Hand Force and Swimming Velocity
Hand Force and Swimming Velocity
Rod Havriluk, Ph.D.
XVth Federation Internationale de Natation World Congress
Indianapolis, IN, 2004
The relationship between force and velocity in swimming has been investigated under both passive and active conditions. The most basic form of the equation is expressed as: D = kvn, where D is the drag force on the body; k includes the coefficient of drag and an area variable; and v is the swimming velocity raised to an exponent of n.
A wide range of values for the velocity exponent has been determined. Values were calculated for passive drag from 1.66 to 2.42 (Shimonagata, Taguchi, Taba, & Aoyagi, 1999) and for active drag from 1.2 (di Prampero, 1986) to 2.76 (Nomura, 1994). Non-quadratic equations have also been used (Keskinen, Tilli, & Komi, 1989).
A recently conducted meta-analysis on passive drag confirmed the quadratic relationship between resistance and velocity (Havriluk, 2004). If the resistance increases quadratically with velocity, then propulsion must increase in the same manner. The purpose of this study was to determine the relationship of hand force and swimming velocity. It was hypothesized that there would be a quadratic relationship between force and velocity.
The subjects were competitive swimmers between the ages of 16 and 23. Hand force and swimming velocity were measured with Aquanex. The instrumentation and testing protocol were originally described and validated in 1988 by Havriluk. Subsequent studies confirmed the validity of Aquanex for measuring forces in aquatics (Prins, Hartung, Merritt, Blancq, & Goebert, 1994; Prins & Havriluk, 1991; Havriluk, 2003).
Pressure sensors were placed on the swimmer’s hands. Each swimmer was asked to sprint crawlstroke over a 20 m distance to a wall. Data were collected at a rate of 85 samples per sec over the last 10 m of the swim. Average hand force and swimming velocity were calculated. The above figure shows the force curves and video image of one trial. The sensor on the left hand is visible. The vertical gray lines on the force curves are synchronized with the video image.
The hypothesis was addressed with both within and between subjects designs. For the within subjects design, 12 swimmers (6 male, 6 female) were tested. Each subject was asked to increase hand force over a series of ten trials from minimal on trial 1 to maximal on trial 10. For the between subjects design, 60 swimmers (30 male, 30 female) were tested. Each subject was asked to swim at maximum velocity for one trial.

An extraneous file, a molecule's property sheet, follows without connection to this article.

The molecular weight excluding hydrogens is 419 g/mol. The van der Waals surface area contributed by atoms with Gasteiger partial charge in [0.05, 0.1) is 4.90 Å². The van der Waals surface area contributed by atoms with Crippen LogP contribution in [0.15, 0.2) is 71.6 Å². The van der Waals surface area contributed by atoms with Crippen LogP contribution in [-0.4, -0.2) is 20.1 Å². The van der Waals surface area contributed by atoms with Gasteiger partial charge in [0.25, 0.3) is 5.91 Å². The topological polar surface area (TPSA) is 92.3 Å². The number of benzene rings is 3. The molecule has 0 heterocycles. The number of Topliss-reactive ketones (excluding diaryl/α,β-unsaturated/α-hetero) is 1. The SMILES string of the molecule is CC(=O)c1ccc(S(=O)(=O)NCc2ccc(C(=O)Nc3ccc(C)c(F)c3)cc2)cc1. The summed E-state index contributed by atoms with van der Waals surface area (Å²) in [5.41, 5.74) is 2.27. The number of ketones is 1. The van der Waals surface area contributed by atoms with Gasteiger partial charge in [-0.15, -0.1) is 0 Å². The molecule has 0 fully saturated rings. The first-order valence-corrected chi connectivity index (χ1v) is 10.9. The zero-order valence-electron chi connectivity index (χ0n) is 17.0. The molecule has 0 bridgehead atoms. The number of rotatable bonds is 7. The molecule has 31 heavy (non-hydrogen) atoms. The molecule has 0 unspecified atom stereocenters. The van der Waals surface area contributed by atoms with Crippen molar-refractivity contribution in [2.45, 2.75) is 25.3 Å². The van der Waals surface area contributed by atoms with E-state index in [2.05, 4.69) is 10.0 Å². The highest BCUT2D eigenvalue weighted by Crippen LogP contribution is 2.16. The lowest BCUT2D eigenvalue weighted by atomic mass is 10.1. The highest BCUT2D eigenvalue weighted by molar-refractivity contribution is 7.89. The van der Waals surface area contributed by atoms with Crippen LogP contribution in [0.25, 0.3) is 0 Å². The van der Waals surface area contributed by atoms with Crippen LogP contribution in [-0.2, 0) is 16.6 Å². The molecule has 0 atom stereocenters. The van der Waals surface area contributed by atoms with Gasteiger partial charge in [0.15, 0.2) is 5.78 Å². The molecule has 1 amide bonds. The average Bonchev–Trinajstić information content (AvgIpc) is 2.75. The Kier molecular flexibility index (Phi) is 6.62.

For the within subjects design a quadratic relationship of hand force and swimming velocity was found for each subject. All ten data points for the fastest and slowest male and female subjects are plotted on the graph below.
For each subject, the data points fit a quadratic equation with p<.01. The mean k was found to be .145 for males (R2 = .94) and .166 for females (R2 = .88). The mean values for age, height, and mass were 21.8 ± 2.1 yrs,193 ± 9 cm, and 90.7 ± 6.0 kg for males and 18.0 ± 1.4 yrs, 173 ± 7 cm, and 65.2 ± 8.4 kg for females.
For the between subjects design, a quadratic relationship of hand force and swimming velocity was also found. The individual data points for each subject are plotted on the graph below.
The mean k was found to be .154 for males (R2 = .55, p<.001) and .165 for females (R2 = .56, p<.001). The mean values for age, height, and mass were 18.3 ± 1.6 yrs,184 ± 8 cm, and 77.6 ± 8.8 kg for males and 17.9 ± 1.4 yrs, 169 ± 8 cm, and 62.7 ± 8.8 kg for females.
The results support the hypothesis that there is a quadratic relationship between force and velocity in swimming. The within subjects design shows that a swimmer will swim faster with an increase in hand force. The between subjects design shows that swimmers who exert more hand force swim faster than swimmers who exert less hand force. Any differences in the k values for the within and between designs can be attributed to the components of k: cross-sectional area of the body and drag coefficient.
Understanding the force/velocity relationship is paramount to optimizing performance. Since a disproportionately larger increase in hand force is required to continue to increase swimming velocity, swimmers must be very conscious of generating maximum force and optimally directing the force at the higher swimming velocities.
This information is critical to coaches and can be used in many ways. In the most obvious approach, coaches can encourage swimmers to exert maximum hand force throughout the entire stroke and to maintain high force values throughout a training session. In a more refined approach that usually requires quantitative feedback they can adjust bilateral differences and minimize force losses and wasted motion.
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